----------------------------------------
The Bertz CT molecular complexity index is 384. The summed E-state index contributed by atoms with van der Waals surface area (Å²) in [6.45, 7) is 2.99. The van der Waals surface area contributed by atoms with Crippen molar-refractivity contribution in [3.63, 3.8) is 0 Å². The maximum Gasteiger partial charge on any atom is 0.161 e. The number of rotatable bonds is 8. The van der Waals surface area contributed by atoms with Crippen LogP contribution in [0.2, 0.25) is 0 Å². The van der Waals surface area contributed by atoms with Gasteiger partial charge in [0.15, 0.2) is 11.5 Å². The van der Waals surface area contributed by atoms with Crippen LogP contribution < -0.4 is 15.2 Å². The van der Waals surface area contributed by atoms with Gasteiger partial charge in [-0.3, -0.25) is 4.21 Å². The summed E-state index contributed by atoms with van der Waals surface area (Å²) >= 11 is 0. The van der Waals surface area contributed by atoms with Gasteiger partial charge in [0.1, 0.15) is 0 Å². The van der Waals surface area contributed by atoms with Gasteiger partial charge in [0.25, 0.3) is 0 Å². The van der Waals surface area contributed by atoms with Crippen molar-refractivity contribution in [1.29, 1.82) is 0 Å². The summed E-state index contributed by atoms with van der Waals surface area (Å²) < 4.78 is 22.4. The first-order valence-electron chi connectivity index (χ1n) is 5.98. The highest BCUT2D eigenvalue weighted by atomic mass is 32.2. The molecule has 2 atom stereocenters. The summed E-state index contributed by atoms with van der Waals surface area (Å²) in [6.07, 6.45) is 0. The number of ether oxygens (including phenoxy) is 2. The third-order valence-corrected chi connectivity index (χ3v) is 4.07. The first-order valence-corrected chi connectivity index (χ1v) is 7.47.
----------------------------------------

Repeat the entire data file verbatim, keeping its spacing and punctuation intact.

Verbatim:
The Bertz CT molecular complexity index is 384. The summed E-state index contributed by atoms with van der Waals surface area (Å²) in [6.45, 7) is 2.99. The van der Waals surface area contributed by atoms with Crippen molar-refractivity contribution in [3.63, 3.8) is 0 Å². The maximum Gasteiger partial charge on any atom is 0.161 e. The number of rotatable bonds is 8. The van der Waals surface area contributed by atoms with Crippen LogP contribution in [0.2, 0.25) is 0 Å². The van der Waals surface area contributed by atoms with Gasteiger partial charge in [0.15, 0.2) is 11.5 Å². The van der Waals surface area contributed by atoms with Crippen LogP contribution < -0.4 is 15.2 Å². The van der Waals surface area contributed by atoms with Gasteiger partial charge in [-0.3, -0.25) is 4.21 Å². The summed E-state index contributed by atoms with van der Waals surface area (Å²) >= 11 is 0. The van der Waals surface area contributed by atoms with Gasteiger partial charge in [0.1, 0.15) is 0 Å². The van der Waals surface area contributed by atoms with Gasteiger partial charge in [0.25, 0.3) is 0 Å². The van der Waals surface area contributed by atoms with Crippen molar-refractivity contribution in [1.29, 1.82) is 0 Å². The summed E-state index contributed by atoms with van der Waals surface area (Å²) < 4.78 is 22.4. The first-order valence-electron chi connectivity index (χ1n) is 5.98. The highest BCUT2D eigenvalue weighted by atomic mass is 32.2. The molecule has 2 atom stereocenters. The summed E-state index contributed by atoms with van der Waals surface area (Å²) in [6.07, 6.45) is 0. The number of ether oxygens (including phenoxy) is 2. The third-order valence-corrected chi connectivity index (χ3v) is 4.07. The first-order valence-corrected chi connectivity index (χ1v) is 7.47.